Duterte verbal orders: Designed to protect himself?
JUST HOURS after President Rodrigo Duterte had received information about alleged corruption in the Philippine Charity Sweepstake Office (PCSO), he ordered its gaming operations shut down. PCSO General Manager Royina Garma informed him of alleged irregularities on July 26.
Despite the absence of any written directive, the order was enough for Philippine National Police (PNP) Chief Oscar Albayalde to promptly implement the order, making a big show of policemen shutting down Lotto outlets, an activity reported in the media. Reports asked about the impact of the four-day closure of over 30,000 PCSO-operated outlets nationwide and its effect on at least 120,000 employees. The principal fund-raising agency for health programs also lost some PHP250 million in revenues.
Journalists did follow up as critics and other media personalities questioned the lack of due process in the implementation of Duterte’s order, noting the absence of any evidence of a “grand conspiracy” of corruption which included the lotto outlets.
In the president’s defense, Justice Secretary Menardo Guevarra argued that media coverage served as “enough record of a presidential order.” But a report by online news site Rappler’s Lian Buan discussed the legal issues, pointing out that in ordinary court proceedings, news reports are generally regarded as hearsay evidence.
Guevarra also invoked police power as the legal basis for the shutdown order. According to the report, while there are no explicit provisions in the Constitution about police power, previous Supreme Court (SC) decisions have referred to it as the “state authority to enact legislation that may interfere with personal liberty or property in order to promote general welfare.” The implementation of the closure was done, without any written executive order or legislation.
The order shutting down PCSO’s gaming operations was the most recent in a long list of verbal orders from the president that his administration turned into policy through active implementation.
Pattern of issuing verbal orders
- Arrest of NDFP consultants
In February 2017, the president issued a verbal order to arrest consultants of the National Democratic Front of the Philippines (NDFP) peace panel.
A day after, former PNP Chief Ronald dela Rosa ordered the arrest of at least 13 NDFP consultants. The alternative news site Bulatlat cited Edre Olalia, NDFP peace panel legal consultant, who said there was no legal basis for dela Rosa’s order.
- War on drugs
Dela Rosa’s Command Memorandum Circular (CMC) No. 16-2016, which operationalized the war on drugs, did not cite any official written order from the president. During a Senate hearing in August 2017, dela Rosa confirmed it when he said that “…personally, I have no orders to launch the operations but our operating units were taking the cue from the words of the President that our anti-drug operation is unrelenting.”
- MIASCOR contract termination
Early in 2018, Duterte ordered airport and transport officials to clear the airport of thieves who were victimizing returning Overseas Filipino Workers (OFW). The following day, the Manila International Airport Authority (MIAA), terminated its contract with airport service provider MIASCOR Ground Handling Corporation following a luggage theft incident at the Clark International Airport in Pampanga.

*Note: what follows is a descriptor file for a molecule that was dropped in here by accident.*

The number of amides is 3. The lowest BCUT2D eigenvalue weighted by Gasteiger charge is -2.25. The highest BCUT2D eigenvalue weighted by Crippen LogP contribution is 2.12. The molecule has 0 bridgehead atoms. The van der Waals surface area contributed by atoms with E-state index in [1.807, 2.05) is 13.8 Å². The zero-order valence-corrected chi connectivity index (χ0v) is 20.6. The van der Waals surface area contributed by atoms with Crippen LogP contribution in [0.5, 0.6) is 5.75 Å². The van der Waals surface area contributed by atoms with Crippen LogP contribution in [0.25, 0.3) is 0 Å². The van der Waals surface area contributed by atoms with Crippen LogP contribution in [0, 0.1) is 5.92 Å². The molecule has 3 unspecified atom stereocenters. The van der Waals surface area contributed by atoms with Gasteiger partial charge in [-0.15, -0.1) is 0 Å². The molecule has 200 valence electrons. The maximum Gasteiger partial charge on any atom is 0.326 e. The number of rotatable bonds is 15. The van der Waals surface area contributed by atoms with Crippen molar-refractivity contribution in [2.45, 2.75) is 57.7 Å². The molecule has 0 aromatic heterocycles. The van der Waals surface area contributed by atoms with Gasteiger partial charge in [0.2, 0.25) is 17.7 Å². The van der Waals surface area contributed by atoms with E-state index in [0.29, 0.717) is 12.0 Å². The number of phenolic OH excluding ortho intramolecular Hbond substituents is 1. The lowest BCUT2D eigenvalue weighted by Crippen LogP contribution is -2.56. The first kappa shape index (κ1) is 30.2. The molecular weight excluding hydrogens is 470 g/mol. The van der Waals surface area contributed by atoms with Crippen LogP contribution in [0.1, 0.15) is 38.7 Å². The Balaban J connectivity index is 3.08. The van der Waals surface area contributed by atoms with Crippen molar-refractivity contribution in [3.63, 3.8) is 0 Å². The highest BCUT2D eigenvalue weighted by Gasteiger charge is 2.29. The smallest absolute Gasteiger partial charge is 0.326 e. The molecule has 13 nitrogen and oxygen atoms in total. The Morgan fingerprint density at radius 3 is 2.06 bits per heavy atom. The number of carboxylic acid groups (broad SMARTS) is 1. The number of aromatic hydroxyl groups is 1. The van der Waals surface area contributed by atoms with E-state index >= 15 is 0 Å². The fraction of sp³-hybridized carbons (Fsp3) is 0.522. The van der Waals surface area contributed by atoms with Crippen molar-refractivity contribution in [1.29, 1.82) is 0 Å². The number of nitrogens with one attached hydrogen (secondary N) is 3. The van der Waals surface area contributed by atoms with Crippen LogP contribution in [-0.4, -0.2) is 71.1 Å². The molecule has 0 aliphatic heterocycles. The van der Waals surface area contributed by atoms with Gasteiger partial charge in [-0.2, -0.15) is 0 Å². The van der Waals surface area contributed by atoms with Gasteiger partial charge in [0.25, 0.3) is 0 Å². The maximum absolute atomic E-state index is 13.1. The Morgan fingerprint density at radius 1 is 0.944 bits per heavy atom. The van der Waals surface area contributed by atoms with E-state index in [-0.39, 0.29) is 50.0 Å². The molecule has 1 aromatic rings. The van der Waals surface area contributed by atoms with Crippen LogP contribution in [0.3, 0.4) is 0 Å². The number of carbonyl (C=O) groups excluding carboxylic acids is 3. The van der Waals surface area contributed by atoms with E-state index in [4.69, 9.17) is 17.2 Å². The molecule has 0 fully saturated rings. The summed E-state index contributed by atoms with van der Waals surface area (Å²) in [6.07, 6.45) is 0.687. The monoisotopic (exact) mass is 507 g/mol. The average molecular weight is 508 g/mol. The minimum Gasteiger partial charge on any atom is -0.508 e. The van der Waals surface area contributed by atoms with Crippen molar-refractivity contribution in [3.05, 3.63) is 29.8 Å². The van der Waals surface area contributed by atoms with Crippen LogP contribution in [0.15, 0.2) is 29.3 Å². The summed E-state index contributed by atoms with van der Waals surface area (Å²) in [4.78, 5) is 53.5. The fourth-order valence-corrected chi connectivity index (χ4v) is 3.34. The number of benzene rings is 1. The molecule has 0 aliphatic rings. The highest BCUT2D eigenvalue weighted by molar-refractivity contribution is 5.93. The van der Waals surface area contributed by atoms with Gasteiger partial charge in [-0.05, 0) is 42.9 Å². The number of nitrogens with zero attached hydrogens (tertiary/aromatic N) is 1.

- Sereno impeachment
In April 2018, the president publicly declared that he wanted the Supreme Court Chief Justice Maria Lourdes Sereno removed from office and ordered the House of Representatives to expedite the latter’s impeachment.
The following month, the SC, voting 8-6 upheld Solicitor General Jose Calida’s quo warranto petition and effectively ruled to remove Sereno as Chief Justice.
Rappler’s Pia Ranada listed other Duterte orders that were not supported by any document. Among them were the Anti-Tambay (loitering) order, the closure of Boracay to tourists, the threat to arrest Kapa Community Ministry leaders, the arrest of the WellMed owner in connection with the alleged PhilHealth scam, his fishing deal with China’s President Xi Jinping, and the ban on Rappler reporters’ covering events in which Duterte is present .
Professor Ela Atienza, head of the political science department of the University of the Philippines explained that written orders are necessary to make decisions official. “If not written, it is easy to deny that he gave orders,” Atienza said.
There are other dangers as well, as any public official can interpret the verbal order and set the parameters without further consultation with other authorities.
Observing legal process
According to EO 292, which implements the Administrative Code of 1987, a government official cannot be held accountable for any wrongful acts or negligence by his subordinates “unless he has actually authorized by written order the specific act or misconduct complained of.”
The president is a lawyer. And yet he has shown little regard for legal niceties, and his supporters often describe this style as a demonstration of political will. But there may be more than meets the eye in this careless or carefree habit of keeping his orders verbal.
Far from being merely careless, the practice may be designed to protect the chief executive from the consequences of these actions, limiting his accountability and providing him with impunity for lawless orders.
Duterte has publicly ordered the killing of bishops, corrupt government officials, drug pushers and communist rebels. Words come easy to this loquacious if often incoherent president. In failing to issue the required written order, is he only out to protect himself from civil or criminal liability?
Public officials should take care and beware as they alone may have to answer for the actions they think are backed by the chief executive’s orders.